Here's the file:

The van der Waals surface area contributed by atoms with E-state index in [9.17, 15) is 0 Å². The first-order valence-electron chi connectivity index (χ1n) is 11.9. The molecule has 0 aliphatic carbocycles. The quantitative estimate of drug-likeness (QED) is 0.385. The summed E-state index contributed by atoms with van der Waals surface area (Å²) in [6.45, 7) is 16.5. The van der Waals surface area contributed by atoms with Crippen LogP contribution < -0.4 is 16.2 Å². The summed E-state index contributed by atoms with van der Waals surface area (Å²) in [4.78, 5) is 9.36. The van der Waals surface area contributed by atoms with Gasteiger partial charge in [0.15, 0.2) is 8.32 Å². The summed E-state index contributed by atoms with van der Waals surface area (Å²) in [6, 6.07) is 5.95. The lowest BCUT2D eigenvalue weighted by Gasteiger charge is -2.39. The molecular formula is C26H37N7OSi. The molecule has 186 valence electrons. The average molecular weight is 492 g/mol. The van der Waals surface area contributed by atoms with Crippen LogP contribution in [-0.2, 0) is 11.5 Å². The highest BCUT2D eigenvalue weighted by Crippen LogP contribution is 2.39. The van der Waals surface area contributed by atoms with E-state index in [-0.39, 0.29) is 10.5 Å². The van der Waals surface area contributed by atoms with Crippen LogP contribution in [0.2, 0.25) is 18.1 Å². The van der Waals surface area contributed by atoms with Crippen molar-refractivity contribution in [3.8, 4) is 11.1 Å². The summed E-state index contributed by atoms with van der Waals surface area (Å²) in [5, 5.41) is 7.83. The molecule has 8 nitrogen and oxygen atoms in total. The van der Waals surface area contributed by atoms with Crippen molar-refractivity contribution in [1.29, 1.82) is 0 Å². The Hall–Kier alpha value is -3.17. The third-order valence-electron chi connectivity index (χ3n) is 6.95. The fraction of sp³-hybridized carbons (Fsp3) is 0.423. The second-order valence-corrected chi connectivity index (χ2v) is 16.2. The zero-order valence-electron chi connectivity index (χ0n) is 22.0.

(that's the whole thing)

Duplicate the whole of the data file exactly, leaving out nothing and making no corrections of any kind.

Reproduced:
The van der Waals surface area contributed by atoms with E-state index in [9.17, 15) is 0 Å². The first-order valence-electron chi connectivity index (χ1n) is 11.9. The molecule has 0 aliphatic carbocycles. The quantitative estimate of drug-likeness (QED) is 0.385. The summed E-state index contributed by atoms with van der Waals surface area (Å²) in [6.45, 7) is 16.5. The van der Waals surface area contributed by atoms with Crippen LogP contribution < -0.4 is 16.2 Å². The summed E-state index contributed by atoms with van der Waals surface area (Å²) in [4.78, 5) is 9.36. The van der Waals surface area contributed by atoms with Gasteiger partial charge in [0.15, 0.2) is 8.32 Å². The summed E-state index contributed by atoms with van der Waals surface area (Å²) in [6, 6.07) is 5.95. The lowest BCUT2D eigenvalue weighted by Gasteiger charge is -2.39. The molecular formula is C26H37N7OSi. The molecule has 186 valence electrons. The average molecular weight is 492 g/mol. The van der Waals surface area contributed by atoms with Crippen LogP contribution in [-0.2, 0) is 11.5 Å². The highest BCUT2D eigenvalue weighted by Crippen LogP contribution is 2.39. The van der Waals surface area contributed by atoms with E-state index in [-0.39, 0.29) is 10.5 Å². The van der Waals surface area contributed by atoms with Crippen LogP contribution in [0.2, 0.25) is 18.1 Å². The van der Waals surface area contributed by atoms with Crippen molar-refractivity contribution in [3.8, 4) is 11.1 Å². The summed E-state index contributed by atoms with van der Waals surface area (Å²) in [5, 5.41) is 7.83. The molecule has 8 nitrogen and oxygen atoms in total. The van der Waals surface area contributed by atoms with Crippen molar-refractivity contribution in [1.29, 1.82) is 0 Å². The Hall–Kier alpha value is -3.17. The third-order valence-electron chi connectivity index (χ3n) is 6.95. The fraction of sp³-hybridized carbons (Fsp3) is 0.423. The second-order valence-corrected chi connectivity index (χ2v) is 16.2. The zero-order valence-electron chi connectivity index (χ0n) is 22.0.